Theme Leads: Nic Brummell & Gustavo Guerrero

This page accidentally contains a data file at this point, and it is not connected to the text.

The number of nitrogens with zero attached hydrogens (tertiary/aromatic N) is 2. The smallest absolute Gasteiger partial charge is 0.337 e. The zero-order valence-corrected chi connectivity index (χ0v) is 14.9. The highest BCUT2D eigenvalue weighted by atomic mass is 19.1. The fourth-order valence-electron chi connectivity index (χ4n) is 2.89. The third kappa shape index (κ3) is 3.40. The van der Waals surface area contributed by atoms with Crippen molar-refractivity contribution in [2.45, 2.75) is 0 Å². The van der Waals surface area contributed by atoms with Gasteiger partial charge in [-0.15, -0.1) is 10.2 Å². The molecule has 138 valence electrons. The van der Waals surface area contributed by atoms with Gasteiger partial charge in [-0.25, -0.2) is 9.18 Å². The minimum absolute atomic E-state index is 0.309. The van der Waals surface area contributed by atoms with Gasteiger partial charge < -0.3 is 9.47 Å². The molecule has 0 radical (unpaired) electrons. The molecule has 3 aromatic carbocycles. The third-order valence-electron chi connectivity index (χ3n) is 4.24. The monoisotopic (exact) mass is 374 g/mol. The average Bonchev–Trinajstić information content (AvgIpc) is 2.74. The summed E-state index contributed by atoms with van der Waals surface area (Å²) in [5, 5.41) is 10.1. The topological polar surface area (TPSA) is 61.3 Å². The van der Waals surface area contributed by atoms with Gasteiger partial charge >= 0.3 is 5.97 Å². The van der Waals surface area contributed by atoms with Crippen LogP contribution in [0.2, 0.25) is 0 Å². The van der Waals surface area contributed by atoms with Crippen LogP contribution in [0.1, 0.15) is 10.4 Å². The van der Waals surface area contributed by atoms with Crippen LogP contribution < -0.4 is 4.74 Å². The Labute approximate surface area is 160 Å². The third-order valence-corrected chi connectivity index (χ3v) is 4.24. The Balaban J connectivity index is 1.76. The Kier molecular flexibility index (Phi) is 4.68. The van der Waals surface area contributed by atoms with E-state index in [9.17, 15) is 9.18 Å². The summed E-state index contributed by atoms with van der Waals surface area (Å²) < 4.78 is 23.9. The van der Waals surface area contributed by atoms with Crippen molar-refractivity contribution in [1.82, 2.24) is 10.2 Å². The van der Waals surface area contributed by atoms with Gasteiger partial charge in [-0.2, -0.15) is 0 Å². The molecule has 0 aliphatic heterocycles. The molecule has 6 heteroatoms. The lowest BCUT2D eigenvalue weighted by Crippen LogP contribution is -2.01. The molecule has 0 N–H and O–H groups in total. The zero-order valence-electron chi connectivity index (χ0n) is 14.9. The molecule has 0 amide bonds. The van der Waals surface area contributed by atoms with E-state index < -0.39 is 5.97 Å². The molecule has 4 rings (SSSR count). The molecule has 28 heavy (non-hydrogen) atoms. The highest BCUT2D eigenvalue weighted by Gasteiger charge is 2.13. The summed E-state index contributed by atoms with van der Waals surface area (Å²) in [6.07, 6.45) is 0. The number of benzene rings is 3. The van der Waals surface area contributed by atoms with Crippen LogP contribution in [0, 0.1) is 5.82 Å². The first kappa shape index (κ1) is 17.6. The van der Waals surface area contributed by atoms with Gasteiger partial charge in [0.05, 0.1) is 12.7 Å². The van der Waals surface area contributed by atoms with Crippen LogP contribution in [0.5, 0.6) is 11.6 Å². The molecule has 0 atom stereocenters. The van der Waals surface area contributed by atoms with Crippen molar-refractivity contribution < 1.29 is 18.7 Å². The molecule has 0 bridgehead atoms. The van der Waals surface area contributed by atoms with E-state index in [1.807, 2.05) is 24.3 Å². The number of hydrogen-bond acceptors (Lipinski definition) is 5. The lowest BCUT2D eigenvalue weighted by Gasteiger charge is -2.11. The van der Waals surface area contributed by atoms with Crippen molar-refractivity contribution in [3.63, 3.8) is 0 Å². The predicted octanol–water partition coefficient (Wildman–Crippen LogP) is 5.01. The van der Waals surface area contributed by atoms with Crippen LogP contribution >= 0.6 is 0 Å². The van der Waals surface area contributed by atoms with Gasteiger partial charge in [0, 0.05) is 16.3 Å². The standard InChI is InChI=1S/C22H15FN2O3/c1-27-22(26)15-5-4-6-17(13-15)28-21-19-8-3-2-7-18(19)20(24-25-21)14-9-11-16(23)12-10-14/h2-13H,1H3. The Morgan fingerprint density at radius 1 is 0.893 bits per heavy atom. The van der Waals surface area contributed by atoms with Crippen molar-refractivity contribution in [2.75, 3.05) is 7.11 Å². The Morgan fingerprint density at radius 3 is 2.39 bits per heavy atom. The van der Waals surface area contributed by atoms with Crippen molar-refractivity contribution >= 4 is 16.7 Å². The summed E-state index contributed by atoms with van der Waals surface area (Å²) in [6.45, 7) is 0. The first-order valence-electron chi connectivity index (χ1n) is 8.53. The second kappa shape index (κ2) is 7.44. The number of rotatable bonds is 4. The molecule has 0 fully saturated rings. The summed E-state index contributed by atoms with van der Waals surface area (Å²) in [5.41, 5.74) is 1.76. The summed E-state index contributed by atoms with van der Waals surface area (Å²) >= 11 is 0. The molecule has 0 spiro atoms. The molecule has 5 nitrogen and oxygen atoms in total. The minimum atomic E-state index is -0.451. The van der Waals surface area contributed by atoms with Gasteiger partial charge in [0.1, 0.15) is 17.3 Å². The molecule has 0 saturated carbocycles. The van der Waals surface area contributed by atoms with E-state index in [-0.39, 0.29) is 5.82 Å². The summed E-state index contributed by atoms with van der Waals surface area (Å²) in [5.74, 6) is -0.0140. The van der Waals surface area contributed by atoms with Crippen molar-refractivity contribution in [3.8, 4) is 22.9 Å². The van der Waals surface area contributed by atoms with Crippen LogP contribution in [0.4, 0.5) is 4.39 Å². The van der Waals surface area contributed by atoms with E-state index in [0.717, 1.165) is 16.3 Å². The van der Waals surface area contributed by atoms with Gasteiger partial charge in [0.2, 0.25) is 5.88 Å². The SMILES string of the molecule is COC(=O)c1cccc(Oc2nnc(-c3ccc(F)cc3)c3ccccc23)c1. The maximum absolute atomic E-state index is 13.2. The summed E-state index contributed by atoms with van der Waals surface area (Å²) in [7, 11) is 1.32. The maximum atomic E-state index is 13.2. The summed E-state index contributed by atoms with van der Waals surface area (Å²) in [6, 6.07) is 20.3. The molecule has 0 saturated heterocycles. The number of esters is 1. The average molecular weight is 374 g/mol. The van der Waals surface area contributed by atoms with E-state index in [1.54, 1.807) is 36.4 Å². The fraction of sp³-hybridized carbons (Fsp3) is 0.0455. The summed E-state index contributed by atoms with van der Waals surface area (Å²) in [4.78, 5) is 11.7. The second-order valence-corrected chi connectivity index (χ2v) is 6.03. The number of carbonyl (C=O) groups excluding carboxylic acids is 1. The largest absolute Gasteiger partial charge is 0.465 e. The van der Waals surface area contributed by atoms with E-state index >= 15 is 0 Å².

The rotation profile of the solar interior was perhaps the most startling revelation of early helioseismology and sparked major challenges to our understanding of interior dynamics and magnetic field generation. The tachocline is mysterious both for its origin and its dynamical influence, and understanding these will be breakthrough science. Helioseismic inferences locate the tachocline at ∼0.7 Rsun with a width of ∼0.04 Rsun, although there is variation with latitude (e.g. Corbard et al., 2001; Howe, 2009). The width probably reflects the limited resolution of the inversion at this depth rather than its true width, and therefore may be considered an upper bound (Elliott et al., 1999). The position and width are not strong functions of the solar cycle, although this may be a result of the modeling used to provide these numbers. Understanding the dynamical origin of the tachocline is an area of research previously addressed by members of the CV and DY Teams individually, but is now being addressed collaboratively as an essential component of SQ1. The tachocline is not simply a passive connective interface between two regions; some other dynamics must be present to account for its thinness. Current theories are either purely hydrodynamic (e.g., enhanced horizontal mixing due to anisotropic hydrodynamic turbulence in the strong stratification) or can rely on the presence of magnetic fields. The latter seem most likely with our present understanding, where magnetic stresses supply the forces that balance the radiative spreading of the differential rotation. These stresses can be supplied by fossil fields, as in the magnetohydrodynamic laminar boundary layer solution proposed by Gough et al. (1998), or by the penetration of the oscillating dynamo field, as championed by e.g., Forgács-Dajka et al. (2002). The former is a “slow” tachocline theory, since the dynamical balances operate on the long Eddington-Sweet timescale, whereas the latter proposes a “fast” tachocline, with timescales related to the much quicker dynamo oscillation time or perhaps even a convective turnover time. Our Teams have been involved in testing and validating elements of these theories via simulations that are more dynamically complete than the original proposed theories e.g., Korre et al., 2021; Wood et al., 2018. The central question is to discern which theory is most likely. Phase II provides an opportunity not only to continue these cross-Team collaborative investigations, but also to plan and ultimately use optimized observations generated by the HS Team. In particular, when helioseismic systematic errors are reduced, then time-varying information about circulation and thermal structure may enable us to distinguish between theories of the origin of the tachocline by their timescale of variation and thermodynamics. This would allow us to (1) distill the question of the dynamical origin of the tachocline to a likely prevailing theory from amongst the many.